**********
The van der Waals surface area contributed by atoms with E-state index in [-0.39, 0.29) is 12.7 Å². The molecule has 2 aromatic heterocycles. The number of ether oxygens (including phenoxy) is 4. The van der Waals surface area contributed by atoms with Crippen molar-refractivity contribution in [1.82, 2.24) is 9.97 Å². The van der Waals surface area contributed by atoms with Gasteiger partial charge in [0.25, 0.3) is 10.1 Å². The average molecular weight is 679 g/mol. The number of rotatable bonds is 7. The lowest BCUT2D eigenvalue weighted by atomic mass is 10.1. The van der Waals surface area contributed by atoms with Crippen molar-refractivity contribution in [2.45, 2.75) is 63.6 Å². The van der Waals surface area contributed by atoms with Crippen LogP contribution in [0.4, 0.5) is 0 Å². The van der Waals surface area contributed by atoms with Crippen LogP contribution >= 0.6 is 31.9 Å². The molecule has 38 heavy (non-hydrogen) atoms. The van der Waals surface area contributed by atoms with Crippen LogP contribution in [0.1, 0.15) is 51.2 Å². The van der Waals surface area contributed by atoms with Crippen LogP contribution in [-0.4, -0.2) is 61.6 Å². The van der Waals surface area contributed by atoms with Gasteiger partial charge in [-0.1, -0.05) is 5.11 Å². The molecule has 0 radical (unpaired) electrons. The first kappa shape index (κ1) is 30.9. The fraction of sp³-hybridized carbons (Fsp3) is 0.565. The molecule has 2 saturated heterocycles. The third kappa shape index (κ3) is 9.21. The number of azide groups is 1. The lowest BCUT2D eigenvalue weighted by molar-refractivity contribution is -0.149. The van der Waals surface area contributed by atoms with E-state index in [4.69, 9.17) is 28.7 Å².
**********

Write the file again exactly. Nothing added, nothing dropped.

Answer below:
The van der Waals surface area contributed by atoms with E-state index in [-0.39, 0.29) is 12.7 Å². The molecule has 2 aromatic heterocycles. The number of ether oxygens (including phenoxy) is 4. The van der Waals surface area contributed by atoms with Crippen molar-refractivity contribution in [1.82, 2.24) is 9.97 Å². The van der Waals surface area contributed by atoms with Gasteiger partial charge in [0.25, 0.3) is 10.1 Å². The average molecular weight is 679 g/mol. The number of rotatable bonds is 7. The lowest BCUT2D eigenvalue weighted by atomic mass is 10.1. The van der Waals surface area contributed by atoms with Crippen molar-refractivity contribution in [2.45, 2.75) is 63.6 Å². The van der Waals surface area contributed by atoms with Crippen LogP contribution in [0.4, 0.5) is 0 Å². The van der Waals surface area contributed by atoms with Crippen LogP contribution >= 0.6 is 31.9 Å². The molecule has 38 heavy (non-hydrogen) atoms. The van der Waals surface area contributed by atoms with Crippen LogP contribution in [0.1, 0.15) is 51.2 Å². The van der Waals surface area contributed by atoms with Crippen LogP contribution in [-0.4, -0.2) is 61.6 Å². The van der Waals surface area contributed by atoms with Gasteiger partial charge in [-0.1, -0.05) is 5.11 Å². The molecule has 0 radical (unpaired) electrons. The first kappa shape index (κ1) is 30.9. The fraction of sp³-hybridized carbons (Fsp3) is 0.565. The molecule has 2 saturated heterocycles. The third kappa shape index (κ3) is 9.21. The number of azide groups is 1. The lowest BCUT2D eigenvalue weighted by molar-refractivity contribution is -0.149. The van der Waals surface area contributed by atoms with E-state index in [4.69, 9.17) is 28.7 Å².